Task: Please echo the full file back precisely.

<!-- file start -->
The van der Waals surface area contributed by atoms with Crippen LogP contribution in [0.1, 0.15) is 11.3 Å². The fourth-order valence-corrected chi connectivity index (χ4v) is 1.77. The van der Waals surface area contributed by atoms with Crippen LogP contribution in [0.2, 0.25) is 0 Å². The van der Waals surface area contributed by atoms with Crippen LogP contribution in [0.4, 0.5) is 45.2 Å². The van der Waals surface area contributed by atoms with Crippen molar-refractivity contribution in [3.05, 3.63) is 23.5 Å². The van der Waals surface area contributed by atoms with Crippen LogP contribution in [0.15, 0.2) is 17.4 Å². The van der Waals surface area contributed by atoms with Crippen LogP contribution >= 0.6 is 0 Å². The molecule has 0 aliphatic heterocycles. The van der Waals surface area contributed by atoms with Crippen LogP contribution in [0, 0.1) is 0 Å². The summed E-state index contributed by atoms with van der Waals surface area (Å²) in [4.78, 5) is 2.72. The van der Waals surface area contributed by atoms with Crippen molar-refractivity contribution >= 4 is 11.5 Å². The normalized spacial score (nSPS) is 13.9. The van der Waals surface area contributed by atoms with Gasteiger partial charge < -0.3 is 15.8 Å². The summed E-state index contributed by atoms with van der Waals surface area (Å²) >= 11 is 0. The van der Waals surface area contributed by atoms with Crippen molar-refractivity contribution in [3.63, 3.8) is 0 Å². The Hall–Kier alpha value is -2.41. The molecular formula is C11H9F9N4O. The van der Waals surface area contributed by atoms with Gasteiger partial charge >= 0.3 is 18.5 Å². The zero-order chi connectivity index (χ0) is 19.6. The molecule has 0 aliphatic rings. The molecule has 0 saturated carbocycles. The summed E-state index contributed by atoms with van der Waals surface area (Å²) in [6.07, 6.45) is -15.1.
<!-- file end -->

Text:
The van der Waals surface area contributed by atoms with Crippen LogP contribution in [0.1, 0.15) is 11.3 Å². The fourth-order valence-corrected chi connectivity index (χ4v) is 1.77. The van der Waals surface area contributed by atoms with Crippen LogP contribution in [0.2, 0.25) is 0 Å². The van der Waals surface area contributed by atoms with Crippen LogP contribution in [0.4, 0.5) is 45.2 Å². The van der Waals surface area contributed by atoms with Crippen molar-refractivity contribution in [3.05, 3.63) is 23.5 Å². The van der Waals surface area contributed by atoms with Crippen LogP contribution in [0.15, 0.2) is 17.4 Å². The van der Waals surface area contributed by atoms with Crippen LogP contribution >= 0.6 is 0 Å². The molecule has 0 aliphatic heterocycles. The van der Waals surface area contributed by atoms with Crippen LogP contribution in [0, 0.1) is 0 Å². The summed E-state index contributed by atoms with van der Waals surface area (Å²) in [4.78, 5) is 2.72. The van der Waals surface area contributed by atoms with Crippen molar-refractivity contribution >= 4 is 11.5 Å². The normalized spacial score (nSPS) is 13.9. The van der Waals surface area contributed by atoms with Gasteiger partial charge < -0.3 is 15.8 Å². The summed E-state index contributed by atoms with van der Waals surface area (Å²) >= 11 is 0. The van der Waals surface area contributed by atoms with Crippen molar-refractivity contribution in [3.63, 3.8) is 0 Å². The Hall–Kier alpha value is -2.41. The molecular formula is C11H9F9N4O. The van der Waals surface area contributed by atoms with Gasteiger partial charge >= 0.3 is 18.5 Å². The zero-order chi connectivity index (χ0) is 19.6. The molecule has 0 aliphatic rings. The molecule has 0 saturated carbocycles. The summed E-state index contributed by atoms with van der Waals surface area (Å²) in [6.07, 6.45) is -15.1.